Film review: Nothing to Lose

Published: Friday, July 18 1997 9:32 p.m. MDT

Steve Oedekerk isn't nearly as funny as he thinks he is, but he sure knows how to cast a movie.

Take "Nothing to Lose," a formula caper-farce that would be just awful if it wasn't for the inspired, if unlikely teaming of Tim Robbins and Martin Lawrence.

Robbins and Lawrence are hilarious together, and they repeatedly make up for the script's weaknesses with clever banter and goofy sight gags, some of which are obviously improvised.

In fact, Oedekerk could take a lesson or two from his stars about timing and pacing. Especially when he showcases himself in an extended and only fitfully amusing cameo late in the film.

In this lengthy sequence, Oedekerk appears as a cocky night watchman, who just happens to stumble into an office where Robbins and Lawrence are commiting burglary. As they hide in the darkness, Oedekerk turns on a radio and dances the night away, lip-syncing to a string of pop songs. The amusement comes from Robbins and Lawrence mugging as they become more and more exasperated. And the audience will probably feel equally exasperated, since the scene goes on forever.

Similarly, Oedekerk's directing style is to overplay and overdo, when a quick cutoff might be the wiser — and more amusing — choice.

The thin story has Robbins playing an uptight advertising executive who uncovers evidence that his wife (Kelly Preston) is having an affair with his boss (Michael McKean). So he drives off in a despondent state and is promptly robbed at gunpoint by petty thief Lawrence.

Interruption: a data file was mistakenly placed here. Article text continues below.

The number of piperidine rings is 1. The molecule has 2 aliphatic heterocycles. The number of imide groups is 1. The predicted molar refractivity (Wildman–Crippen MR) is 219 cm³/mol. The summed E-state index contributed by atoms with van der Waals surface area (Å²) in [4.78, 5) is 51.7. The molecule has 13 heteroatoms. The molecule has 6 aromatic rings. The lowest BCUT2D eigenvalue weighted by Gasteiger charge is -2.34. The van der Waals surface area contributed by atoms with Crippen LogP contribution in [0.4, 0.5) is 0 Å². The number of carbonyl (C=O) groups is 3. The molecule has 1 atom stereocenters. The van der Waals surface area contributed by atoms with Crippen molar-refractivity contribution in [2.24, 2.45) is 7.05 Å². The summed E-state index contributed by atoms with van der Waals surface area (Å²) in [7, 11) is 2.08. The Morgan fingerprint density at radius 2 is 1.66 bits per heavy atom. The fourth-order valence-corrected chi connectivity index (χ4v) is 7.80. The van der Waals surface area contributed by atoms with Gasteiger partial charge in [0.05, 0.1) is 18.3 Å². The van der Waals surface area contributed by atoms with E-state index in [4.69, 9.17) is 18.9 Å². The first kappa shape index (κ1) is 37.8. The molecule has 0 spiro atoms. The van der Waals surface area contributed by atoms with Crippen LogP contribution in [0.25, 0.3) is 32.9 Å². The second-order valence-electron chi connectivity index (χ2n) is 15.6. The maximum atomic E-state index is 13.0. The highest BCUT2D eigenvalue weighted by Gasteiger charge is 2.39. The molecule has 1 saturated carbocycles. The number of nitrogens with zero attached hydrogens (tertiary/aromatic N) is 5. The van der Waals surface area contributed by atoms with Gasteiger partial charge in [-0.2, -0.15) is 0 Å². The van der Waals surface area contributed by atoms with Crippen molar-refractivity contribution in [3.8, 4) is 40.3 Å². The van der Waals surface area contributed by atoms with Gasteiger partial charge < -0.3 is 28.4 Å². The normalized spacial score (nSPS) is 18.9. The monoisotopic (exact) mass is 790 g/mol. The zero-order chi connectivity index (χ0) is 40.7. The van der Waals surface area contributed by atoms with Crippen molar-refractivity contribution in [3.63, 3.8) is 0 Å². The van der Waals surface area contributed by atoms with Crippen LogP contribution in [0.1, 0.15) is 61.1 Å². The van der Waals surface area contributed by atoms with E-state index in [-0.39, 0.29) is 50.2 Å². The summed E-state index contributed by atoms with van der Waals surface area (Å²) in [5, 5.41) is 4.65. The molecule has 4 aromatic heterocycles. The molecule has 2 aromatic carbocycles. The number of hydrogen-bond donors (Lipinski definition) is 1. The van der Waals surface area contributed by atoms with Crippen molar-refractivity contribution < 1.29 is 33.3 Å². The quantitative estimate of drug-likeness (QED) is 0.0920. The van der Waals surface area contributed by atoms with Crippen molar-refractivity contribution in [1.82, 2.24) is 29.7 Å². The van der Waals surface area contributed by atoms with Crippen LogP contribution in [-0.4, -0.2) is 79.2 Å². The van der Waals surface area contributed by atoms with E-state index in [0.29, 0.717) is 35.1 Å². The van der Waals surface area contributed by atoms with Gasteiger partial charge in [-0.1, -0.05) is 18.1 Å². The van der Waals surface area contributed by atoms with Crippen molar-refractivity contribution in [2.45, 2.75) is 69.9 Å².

After some cultural conflicts and head-on confrontations, they decide to team up, break into McKean's office and rob his safe.

Along the way, we meet Lawrence's family and learn his motives for turning to criminal activity, which gives Robbins a motive for trying to help him out.

Aside from the antics of Robbins and Lawrence, Irma P. Hall has a funny bit as Lawrence's mother (you've seen it in the previews), but most of the film is quite weak, with laughs that come only in spurts. And two fine actors, Giancarlo Esposito and John C. McGinley, as goofball villains, are wasted, as is Kelly Preston.

Oedekerk is a former standup comic and writer for the TV series "In Living Color," who co-wrote "Ace Ventura" with Jim Carrey and went on to write and direct "Ace Ventura: When Nature Calls" and co-write Eddie Murphy's "The Nutty Professor."

All of these movies were big hits, so, naturally, Oedekerk is in great demand. And because Robbins and Lawrence are funny in "Nothing to Lose," this film may also be a big hit. Which means more movies from Oedekerk.

Let's just hope he continues to cast them well.

"Nothing to Lose" is rated R for violence, a sex scene, some partial nudity (in the sex scene and during a strip-bar sequence) and a constant stream of profanity and vulgarity, primarily from Lawrence.

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